Family Law Awards 2020
Shortlist announced - time to place your vote!
Court of Protection Practice 2020
'Court of Protection Practice goes from strength to strength, having...
Jackson's Matrimonial Finance Tenth Edition
Jackson's Matrimonial Finance is an authoritative specialist text...
Latest articles
Resolution issues Brexit notes for family lawyers ahead of IP completion day
Family lawyer organisation, Resolution, has issued two joint notes to assist family lawyers in England and Wales ahead of the end of the Brexit transition/implementation period at 11 pm on 31 December...
Online filing is real-time on New Year's Eve: practice direction change to accommodate EU withdrawal arrangements
I have heard that there will be an amendment to the relevant practice directions to provide that online applications received on New Year’s Eve after 4:30 PM and before 11:00 PM will count as...
Northamptonshire Healthcare NHS Foundation Trust v AB
The issue in this case concerned AB’s capacity to make specific decisions about treatment relating to her anorexia nervosa. She was 28 years old and had suffered with anorexia since the age of...
EU laws continue until at least 2038 and beyond
The UK left the EU on 31 January 2020.  But in matters of law it fully leaves on 31 December 2020.  But EU laws will continue to apply, and be applied, in the English family courts from 1...
Remote hearings in family proceedings – how is justice perceived?
The motion for the recent Kingsley Napley debate:  “This House believes remote hearings are not remotely fair” was carried with a fairly balanced 56% in favour and 44% against....
View all articles

HOUSING: Muse v Brent London Borough Council [2008] EWCA Civ 1447

Sep 29, 2018, 17:36 PM
Slug : muse-v-brent-london-borough-council-2008-ewca-civ-1447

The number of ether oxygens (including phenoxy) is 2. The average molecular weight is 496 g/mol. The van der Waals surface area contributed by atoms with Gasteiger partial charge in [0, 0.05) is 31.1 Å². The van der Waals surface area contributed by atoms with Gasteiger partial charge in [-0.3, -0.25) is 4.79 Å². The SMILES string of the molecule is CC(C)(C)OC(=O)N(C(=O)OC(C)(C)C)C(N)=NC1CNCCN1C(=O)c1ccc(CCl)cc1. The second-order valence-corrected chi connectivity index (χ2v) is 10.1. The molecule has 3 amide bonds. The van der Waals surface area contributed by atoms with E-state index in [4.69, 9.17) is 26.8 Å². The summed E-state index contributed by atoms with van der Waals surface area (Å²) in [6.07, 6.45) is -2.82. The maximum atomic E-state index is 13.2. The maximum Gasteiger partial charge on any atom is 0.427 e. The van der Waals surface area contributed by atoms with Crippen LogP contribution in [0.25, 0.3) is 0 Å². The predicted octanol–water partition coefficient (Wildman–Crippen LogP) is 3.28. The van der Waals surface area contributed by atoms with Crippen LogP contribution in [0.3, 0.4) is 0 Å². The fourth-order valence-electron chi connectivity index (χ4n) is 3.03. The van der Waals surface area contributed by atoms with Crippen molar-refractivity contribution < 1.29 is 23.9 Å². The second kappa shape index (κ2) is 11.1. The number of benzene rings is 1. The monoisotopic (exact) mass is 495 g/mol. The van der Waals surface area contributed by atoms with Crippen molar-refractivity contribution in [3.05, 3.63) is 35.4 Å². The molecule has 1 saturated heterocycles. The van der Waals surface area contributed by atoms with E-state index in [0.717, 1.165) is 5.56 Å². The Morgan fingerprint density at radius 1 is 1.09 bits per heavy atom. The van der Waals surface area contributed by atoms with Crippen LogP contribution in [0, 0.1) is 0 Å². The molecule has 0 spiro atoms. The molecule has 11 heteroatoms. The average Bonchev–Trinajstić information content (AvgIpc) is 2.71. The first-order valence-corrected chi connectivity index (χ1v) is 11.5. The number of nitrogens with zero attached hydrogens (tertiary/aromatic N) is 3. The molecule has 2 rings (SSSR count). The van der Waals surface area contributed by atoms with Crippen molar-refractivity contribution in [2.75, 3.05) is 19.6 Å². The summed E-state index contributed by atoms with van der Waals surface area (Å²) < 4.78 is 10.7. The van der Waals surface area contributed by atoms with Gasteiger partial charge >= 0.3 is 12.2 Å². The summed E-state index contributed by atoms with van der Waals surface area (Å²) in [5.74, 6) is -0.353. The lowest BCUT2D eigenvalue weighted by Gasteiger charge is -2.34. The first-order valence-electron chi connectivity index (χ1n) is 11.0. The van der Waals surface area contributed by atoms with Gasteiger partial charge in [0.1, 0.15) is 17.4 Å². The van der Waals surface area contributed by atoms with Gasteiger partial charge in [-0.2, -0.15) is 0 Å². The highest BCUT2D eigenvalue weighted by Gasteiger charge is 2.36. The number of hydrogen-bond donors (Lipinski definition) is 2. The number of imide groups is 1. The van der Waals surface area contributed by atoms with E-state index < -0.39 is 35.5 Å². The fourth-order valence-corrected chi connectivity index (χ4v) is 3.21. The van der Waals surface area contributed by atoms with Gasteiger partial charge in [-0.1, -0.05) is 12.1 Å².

Meta Title :
Meta Keywords :
Canonical URL :
Trending Article : No
Prioritise In Trending Articles : No
Date : Dec 19, 2008, 08:36 AM
Article ID : 88651

(Court of Appeal; Pill, Arden and Aikens LJJ; 19 December 2008)

The mother and her family sought accommodation from the housing authority. The authority secured temporary accommodation for the family, however, as the family grew, that accommodation became overcrowded and therefore unsuitable. The housing authority then offered different, suitable, temporary accommodation, warning the mother that refusal could lead to termination of her status as homeless, but the mother refused to move, preferring to stay in the overcrowded accommodation. The housing authority argued that because of the mother's refusal of a offer of accommodation, its duty to the mother to provide accommodation was now discharged, that they were entitled to terminate her current temporary accommodation and that her homeless application would be closed.

Although a harsh conclusion, the housing authority was correct. Where there was a great shortage of permanent accommodation, an applicant might spend many years in temporary accommodation. Unless Housing Act 1996, s 193, applied, there was no statutory provision for a fresh application to be made if the personal circumstances of the applicant changed. If a change made temporary accommodation unsuitable, the duty of the housing authority was to find fresh accommodation that was suitable. Under s 193(5) if an applicant refused an offer of accommodation believed by the housing authority to be suitable, and the authority had warned the applicant of the possible consequences of refusal, the authority's duty to house the applicant came to an end.

Categories :
  • Archive
  • Judgments
Tags :
Provider :
Product Bucket :
Recommend These Products
Related Articles
Load more comments
Comment by from